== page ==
Sixteen states and various environmental groups on Thursday filed a lawsuit against the U.S. Postal Service (USPS) for deciding to replace most of its delivery fleet with vehicles powered by fossil fuels.
The plaintiffs argue in the 32-page complaint that the Postal Service failed to comply with the National Environmental Policy Act by not taking a "hard look" at the effects of its vehicle acquisitions program.
USPS plans on purchasing up to 165,000 new delivery vehicles over the next ten years, and 10% of the new vehicles will be electric.
The plaintiffs include the states of California, New York, Pennsylvania, Connecticut, Delaware, Illinois, Maine, Maryland, Michigan, New Jersey, New Mexico, North Carolina, Oregon, Rhode Island, Vermont and Washington, as well as the District of Columbia and the City of New York.
The Sierra Club, Earthjustice and the Center for Biological Diversity are also part of the lawsuit, which specifically names Postmaster General Louis DeJoy.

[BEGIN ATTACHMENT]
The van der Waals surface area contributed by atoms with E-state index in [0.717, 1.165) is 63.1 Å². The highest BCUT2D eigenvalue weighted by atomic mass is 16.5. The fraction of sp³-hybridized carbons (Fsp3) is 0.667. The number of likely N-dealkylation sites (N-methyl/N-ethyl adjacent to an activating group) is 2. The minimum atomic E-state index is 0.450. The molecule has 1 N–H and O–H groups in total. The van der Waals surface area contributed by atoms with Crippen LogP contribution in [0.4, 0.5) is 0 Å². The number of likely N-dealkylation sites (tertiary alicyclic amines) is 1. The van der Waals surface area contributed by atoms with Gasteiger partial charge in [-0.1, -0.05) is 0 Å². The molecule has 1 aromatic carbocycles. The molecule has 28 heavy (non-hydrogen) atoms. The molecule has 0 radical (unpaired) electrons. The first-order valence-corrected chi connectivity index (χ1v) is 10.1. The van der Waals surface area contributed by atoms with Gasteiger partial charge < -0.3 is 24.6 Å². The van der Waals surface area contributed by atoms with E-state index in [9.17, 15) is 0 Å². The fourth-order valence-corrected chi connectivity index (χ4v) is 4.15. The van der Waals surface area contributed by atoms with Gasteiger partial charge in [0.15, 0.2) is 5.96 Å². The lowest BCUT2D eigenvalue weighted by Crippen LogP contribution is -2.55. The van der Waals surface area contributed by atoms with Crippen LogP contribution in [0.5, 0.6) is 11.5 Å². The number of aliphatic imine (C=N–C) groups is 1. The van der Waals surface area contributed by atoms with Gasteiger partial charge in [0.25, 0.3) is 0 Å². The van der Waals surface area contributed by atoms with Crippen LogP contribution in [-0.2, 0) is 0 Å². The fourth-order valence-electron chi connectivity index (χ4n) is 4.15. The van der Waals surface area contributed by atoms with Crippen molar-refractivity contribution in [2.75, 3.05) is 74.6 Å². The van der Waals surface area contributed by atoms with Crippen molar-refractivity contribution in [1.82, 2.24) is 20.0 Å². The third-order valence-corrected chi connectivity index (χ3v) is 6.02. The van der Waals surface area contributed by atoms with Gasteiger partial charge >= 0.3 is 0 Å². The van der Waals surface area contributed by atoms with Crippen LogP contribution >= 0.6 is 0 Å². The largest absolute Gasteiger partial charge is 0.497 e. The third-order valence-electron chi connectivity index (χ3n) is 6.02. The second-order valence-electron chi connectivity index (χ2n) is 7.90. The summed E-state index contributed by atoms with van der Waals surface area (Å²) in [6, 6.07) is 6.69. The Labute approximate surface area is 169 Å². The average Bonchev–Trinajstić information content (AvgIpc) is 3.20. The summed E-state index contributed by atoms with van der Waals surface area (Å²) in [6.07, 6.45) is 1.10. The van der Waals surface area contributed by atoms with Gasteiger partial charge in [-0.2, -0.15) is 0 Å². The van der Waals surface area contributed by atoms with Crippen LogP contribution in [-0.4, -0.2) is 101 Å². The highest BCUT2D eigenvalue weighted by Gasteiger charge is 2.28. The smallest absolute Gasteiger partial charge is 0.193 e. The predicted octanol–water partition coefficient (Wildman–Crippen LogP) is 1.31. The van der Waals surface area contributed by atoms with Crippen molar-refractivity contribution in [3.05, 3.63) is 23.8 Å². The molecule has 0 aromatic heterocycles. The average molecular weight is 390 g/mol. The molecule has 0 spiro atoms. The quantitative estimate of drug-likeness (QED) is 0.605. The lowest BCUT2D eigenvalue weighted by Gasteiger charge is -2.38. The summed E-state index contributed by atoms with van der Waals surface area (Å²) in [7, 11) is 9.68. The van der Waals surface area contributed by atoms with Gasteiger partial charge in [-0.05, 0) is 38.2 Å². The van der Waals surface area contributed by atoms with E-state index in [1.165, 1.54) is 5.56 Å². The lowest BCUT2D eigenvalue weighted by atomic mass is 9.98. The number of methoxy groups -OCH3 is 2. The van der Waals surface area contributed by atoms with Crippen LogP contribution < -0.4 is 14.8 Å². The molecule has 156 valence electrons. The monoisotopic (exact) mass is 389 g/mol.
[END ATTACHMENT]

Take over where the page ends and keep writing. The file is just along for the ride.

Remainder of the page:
"Once this purchase goes through, we'll be stuck with more than 100,000 new gas-guzzling vehicles on neighborhood streets, serving homes across our state and across the country, for the next 30 years," California Attorney General Rob Bonta said in a press release. "There won't be a reset button. We're going to court to make sure the Postal Service complies with the law and considers more environmentally friendly alternatives before it makes this decision."
"DeJoy's environmental process was so rickety and riddled with error that it failed to meet the basic standards of the National Environmental Policy Act," Earthjustice attorney Adrian Martinez said in a separate press release.
The Sierra Club noted that the new vehicles could receive a mileage as low as 8.6 mpg, "a worse fuel economy than a gas-powered Ford F-150 and worse mileage than the 1988 Grumman postal truck model when new."